With federal funding for construction at the park coming later than expected, construction was delayed and it didn’t open until August 2012 in its first year, which in turn impacted the hill’s finances.
Last year it was only operated until July 2 when Sima was shut down due to financial problems.
Hougen is confident the new business model will be the way to go next summer.
While WildPlay has been successful with a business model that markets to the general population, he said in smaller markets like Whitehorse it will likely prove more successful to focus on tour groups, guaranteeing business at the park on those days.
As the demand for the adventure park picks up it can increase the time it’s opened to the general public, Hougen said.
“We all learned a lot,” he said of running an adventure park.
That experience saw Sima officials go to WildPlay with the new business model as part of its proposal. While WildPlay hasn’t operated on that business model before, Hougen said they agreed it made sense to do so in the Yukon.
Many ski facilities are finding they need summer businesses for many reasons including staff continuity, finances and so on.
That’s why WildPlay was added to Sima, Hougen said. The Vista Ridge ski facility in Fort McMurray, Alta. is another ski facility that will be adding a WildPlay park for next summer.
While the Hougen group is not among the investors involved in the WildPlay purchase, Hougen said the company purchased a $30,000 Snowcat from GNSS and is leasing it back to the Friends of Sima for $1 per year. When GNSS was selling off assets to pay off debts, there was significant interest in the machine from another ski facility. The Hougen Group purchased the equipment in order to make sure it stayed in Whitehorse should Sima re-open, as it’s vital to the operations.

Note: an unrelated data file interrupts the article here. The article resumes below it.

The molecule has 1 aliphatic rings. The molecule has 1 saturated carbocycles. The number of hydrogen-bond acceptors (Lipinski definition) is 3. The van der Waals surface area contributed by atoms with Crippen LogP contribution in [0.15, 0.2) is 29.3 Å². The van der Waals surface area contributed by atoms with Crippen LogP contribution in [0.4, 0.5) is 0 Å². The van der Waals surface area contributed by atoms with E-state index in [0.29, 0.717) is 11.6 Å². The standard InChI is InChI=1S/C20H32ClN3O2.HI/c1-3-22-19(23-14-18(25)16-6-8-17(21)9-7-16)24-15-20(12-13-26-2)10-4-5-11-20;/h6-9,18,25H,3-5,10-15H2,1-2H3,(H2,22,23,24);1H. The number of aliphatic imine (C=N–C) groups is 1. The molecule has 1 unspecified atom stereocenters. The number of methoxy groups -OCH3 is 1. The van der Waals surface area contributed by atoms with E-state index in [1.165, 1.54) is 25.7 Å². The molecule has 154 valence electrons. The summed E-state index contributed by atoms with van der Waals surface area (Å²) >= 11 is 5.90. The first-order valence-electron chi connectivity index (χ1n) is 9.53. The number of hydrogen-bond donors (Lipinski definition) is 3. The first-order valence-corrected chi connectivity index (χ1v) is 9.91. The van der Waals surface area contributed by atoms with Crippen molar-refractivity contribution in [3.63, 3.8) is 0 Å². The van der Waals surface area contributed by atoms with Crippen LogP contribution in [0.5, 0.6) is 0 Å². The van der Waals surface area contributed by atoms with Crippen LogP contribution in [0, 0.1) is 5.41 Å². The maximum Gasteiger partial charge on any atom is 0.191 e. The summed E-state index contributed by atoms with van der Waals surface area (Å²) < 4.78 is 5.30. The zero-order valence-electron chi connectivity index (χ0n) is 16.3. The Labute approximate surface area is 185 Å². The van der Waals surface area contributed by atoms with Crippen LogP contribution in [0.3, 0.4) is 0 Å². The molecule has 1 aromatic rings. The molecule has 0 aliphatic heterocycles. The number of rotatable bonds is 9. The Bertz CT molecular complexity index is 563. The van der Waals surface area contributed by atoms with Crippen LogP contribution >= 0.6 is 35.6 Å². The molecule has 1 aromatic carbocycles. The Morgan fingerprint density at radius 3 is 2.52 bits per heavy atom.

If the proposed agreement with WildPlay goes ahead as planned, the 10-year-lease between WildPlay and the GNSS would be scrapped and WildPlay would give up any right to litigation with the GNSS, Taylor said, though it was once again noted that WildPlay has been more than willing to work with Sima officials to reach a solution.
While the Friends Of Sima had initially been focused on re-opening Sima for the winter season, Taylor said it became increasingly evident that summer operations and the long-term viability of the hill were going to have to be considered and, regardless of whether Sima was opened, the WildPlay lease had to be tackled.
“That’s what’s driving this,” he said.
He wouldn’t say how much of an investment the local WildPlay franchise would be, though he said it would be enough to provide a settlement with WildPlay, provide capital to begin operating and have a little bit in the bank.
Support from local businesses evident in sponsorships through the winter also appears to be coming through for potential summer operations..
It’s another “incredible example” of the community coming together to support the facility, he said.
In an interview Thursday afternoon, WildPlay’s vice-president of franchising emphasized WildPlay is continuing to work with Sima officials to come up with a solution for its facility.
“WildPlay remains at the table,” she said.